Five Books I'm Ashamed I Couldn't Finish

I used to think of myself as a good soldier when it came to sticking it out with a book, even if became dull in spots. I would push through, skim a bit if it got too rough, and often enough I was rewarded for my efforts with a solid ending. But the older I get, the less patience I have with a book that is lacking in captivation (or even worse, in quality storytelling or writing) and I have become comfortable with putting down a book that has lost me within the first 100 pages (my designated "do or die" line in the sand).

And yet, I feel ashamed for quitting on some books, great pieces of literature that have been impactful and important, but sometimes I just can’t keep the ship afloat and it becomes time to scramble for an exit and a sturdy inflatable raft. Here are five classic novels that I wish I finished, that I may yet finish one day, but for now I am ashamed that I quit halfway through. 

For Whom The Bell Tolls by Ernest Hemingway

I’m a big Hemingway fan (Farewell to Arms is masterful and a personal favorite) and I bogged down around page 200 with 300 more pages to go, which is much worse than looking at the last half of Old Man and the Sea (also admittedly dull) and seeing another 50 pages. I understand that the book isn’t just about a young man’s war in Spain, but that it details the heart of Spain and the spirit of those fighting fascism. It’s a deep look at what makes the people tick, interspersed with the brisk preparations for battle that really hooked me in the first 50 pages. But must I know every single word uttered over the three days prior to the battle, every story, every remembrance? Hemingway says yes, because that’s what the book is about, but do I want to trudge onward? No, and I didn't. I wish I did, but I guess I'll have to deal with the shame of going AWOL. I also didn't finish The Sun Also Rises, which I should probably be even more shameful about, but nothing in that book ever hooked me, while this one had me going for a while. 

Dandelion Wine by Ray Bradbury

Good god, do I love Bradbury, but good god did I get tired of this one. I really do want to finish it one day and I probably will. It’s far from a “tough read,” but I just became turned off by the idea that every character in this book has the same exact magical understanding of the universe, the same voice, the same perceptions. The average seven-year old has the same wisdom and poetic voice as a forty-year old in this town, and everything feels a bit too transcendentally wondrous for me to take it too seriously. And trust me, my shame is immense. I’ll try again someday.

Anything by William Faulkner

The Faulk always seemed like an author I’d love, a great southern wordsmith with an incredible reputation as a groundbreaking scribe and drinksman. However, I tried reading the opening chapters to three or four of his books (I forget which ones exactly . . . Light in August was one) and failed to get past the first few pages in any of them. I basically equate anything by Faulkner with my experience seeing Terrence Malik’s The Tree of Life. It’s gorgeous, sure, but minute to minute I have no idea what the hell is happening or what it means. Maybe that makes me a dullard—so be it. Faulk isn’t for me.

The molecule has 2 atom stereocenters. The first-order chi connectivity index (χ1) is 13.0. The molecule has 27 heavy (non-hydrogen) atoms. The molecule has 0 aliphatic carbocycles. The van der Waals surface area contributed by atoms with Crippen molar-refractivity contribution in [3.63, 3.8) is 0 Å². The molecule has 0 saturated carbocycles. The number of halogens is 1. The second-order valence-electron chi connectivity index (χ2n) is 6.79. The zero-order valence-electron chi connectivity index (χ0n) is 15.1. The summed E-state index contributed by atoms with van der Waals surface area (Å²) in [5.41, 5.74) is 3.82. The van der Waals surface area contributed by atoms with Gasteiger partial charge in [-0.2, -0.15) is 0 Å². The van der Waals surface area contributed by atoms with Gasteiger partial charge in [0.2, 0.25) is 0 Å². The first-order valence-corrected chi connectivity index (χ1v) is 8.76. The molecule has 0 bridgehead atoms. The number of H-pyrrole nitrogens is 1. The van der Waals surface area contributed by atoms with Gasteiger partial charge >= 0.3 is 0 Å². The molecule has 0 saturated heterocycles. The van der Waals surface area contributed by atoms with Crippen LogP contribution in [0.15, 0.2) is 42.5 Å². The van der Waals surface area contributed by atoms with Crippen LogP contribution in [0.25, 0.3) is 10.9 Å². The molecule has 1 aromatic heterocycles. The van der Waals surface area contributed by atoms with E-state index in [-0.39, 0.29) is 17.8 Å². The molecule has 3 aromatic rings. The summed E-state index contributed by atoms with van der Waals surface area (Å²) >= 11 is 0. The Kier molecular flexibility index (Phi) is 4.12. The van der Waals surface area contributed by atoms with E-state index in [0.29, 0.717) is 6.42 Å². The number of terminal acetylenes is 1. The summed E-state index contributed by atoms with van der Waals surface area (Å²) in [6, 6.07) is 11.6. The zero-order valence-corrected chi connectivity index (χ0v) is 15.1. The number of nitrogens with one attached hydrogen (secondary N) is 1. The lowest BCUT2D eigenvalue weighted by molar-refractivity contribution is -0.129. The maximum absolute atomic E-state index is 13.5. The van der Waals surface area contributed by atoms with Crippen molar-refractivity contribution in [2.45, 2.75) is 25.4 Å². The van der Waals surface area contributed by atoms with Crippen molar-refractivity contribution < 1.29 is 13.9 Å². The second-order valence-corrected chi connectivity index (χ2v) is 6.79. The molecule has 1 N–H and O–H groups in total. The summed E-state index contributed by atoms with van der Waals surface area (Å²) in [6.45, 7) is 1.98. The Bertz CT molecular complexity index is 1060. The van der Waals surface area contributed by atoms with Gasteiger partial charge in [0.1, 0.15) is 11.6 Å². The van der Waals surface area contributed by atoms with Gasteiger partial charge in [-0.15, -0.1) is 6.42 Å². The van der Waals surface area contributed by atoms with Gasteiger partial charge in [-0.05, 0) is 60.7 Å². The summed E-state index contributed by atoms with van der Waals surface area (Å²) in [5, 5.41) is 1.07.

Heart of Darkness by Joseph Conrad

I knew about 20 pages in that I wasn’t going to make it up the river. I really wanted to. I really wanted to meet Kurtz . . . but it just kept grinding on me, and grinding on me, and the journey up the river . . . kept . . . bogging . . . down. And for goodness sake, I’m 40 pages in to a 110 page novel and I give up? I should be ashamed. And I am. The horror. The horror.

Visions of Cody by Jack Kerouac

This one hurts me deeply because Jack is my guy, right up there next to Bukowski and Steinbeck and Hunter Thompson as my all-times favorites. But this book (along with Maggie Cassidy, sadly) was like re-taking all my high school math classes back to back to back to back to back, etc., forever. I would read a paragraph (sometimes pages long) and have no idea where I was and go back and re-read it, and still not be sure. Sometimes by the end of a sentence I’d do the same thing. Granted, this was almost eight years ago when I was in my mid-20s, so maybe I wasn’t ready, or maybe I’m not smart enough, or creative enough, or Beat enough, or maybe sometimes Jack just kept writing no matter if it was good or bad but because he had to get the words out and in print and buy another house for his mother and all that On The Road money wasn’t going to last forever. I know it’s not that (completely), because Jack was an ultimate artist, but in the same sense that Jackson Pollack was an ultimate artist. Sometimes the work is genius, and sometimes it’s just paint splattered willy-nilly on a canvas. I’m ashamed to say it, but this one just isn’t a book I’m going to finish. Ever. Alas.

How about you? Any classics that burn you up and down with shame for not finishing?